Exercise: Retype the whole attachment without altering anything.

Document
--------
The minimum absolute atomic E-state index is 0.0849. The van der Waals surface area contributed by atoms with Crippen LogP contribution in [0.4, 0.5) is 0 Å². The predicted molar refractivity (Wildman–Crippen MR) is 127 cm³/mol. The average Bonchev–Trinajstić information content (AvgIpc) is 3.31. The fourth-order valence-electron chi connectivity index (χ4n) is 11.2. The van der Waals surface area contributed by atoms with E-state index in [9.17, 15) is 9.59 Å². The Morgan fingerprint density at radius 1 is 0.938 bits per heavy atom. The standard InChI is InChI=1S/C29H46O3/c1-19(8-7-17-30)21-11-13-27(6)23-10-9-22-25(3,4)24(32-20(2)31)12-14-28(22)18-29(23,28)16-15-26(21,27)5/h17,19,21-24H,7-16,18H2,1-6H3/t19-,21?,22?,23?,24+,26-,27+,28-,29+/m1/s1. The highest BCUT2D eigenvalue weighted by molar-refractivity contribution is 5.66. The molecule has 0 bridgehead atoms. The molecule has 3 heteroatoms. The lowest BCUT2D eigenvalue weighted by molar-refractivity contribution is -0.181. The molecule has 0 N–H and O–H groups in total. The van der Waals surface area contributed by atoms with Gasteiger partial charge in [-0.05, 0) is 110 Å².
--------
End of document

The minimum absolute atomic E-state index is 0.0849. The van der Waals surface area contributed by atoms with Crippen LogP contribution in [0.4, 0.5) is 0 Å². The predicted molar refractivity (Wildman–Crippen MR) is 127 cm³/mol. The average Bonchev–Trinajstić information content (AvgIpc) is 3.31. The fourth-order valence-electron chi connectivity index (χ4n) is 11.2. The van der Waals surface area contributed by atoms with E-state index in [9.17, 15) is 9.59 Å². The Morgan fingerprint density at radius 1 is 0.938 bits per heavy atom. The standard InChI is InChI=1S/C29H46O3/c1-19(8-7-17-30)21-11-13-27(6)23-10-9-22-25(3,4)24(32-20(2)31)12-14-28(22)18-29(23,28)16-15-26(21,27)5/h17,19,21-24H,7-16,18H2,1-6H3/t19-,21?,22?,23?,24+,26-,27+,28-,29+/m1/s1. The highest BCUT2D eigenvalue weighted by molar-refractivity contribution is 5.66. The molecule has 0 bridgehead atoms. The molecule has 3 heteroatoms. The lowest BCUT2D eigenvalue weighted by molar-refractivity contribution is -0.181. The molecule has 0 N–H and O–H groups in total. The van der Waals surface area contributed by atoms with Gasteiger partial charge in [-0.05, 0) is 110 Å².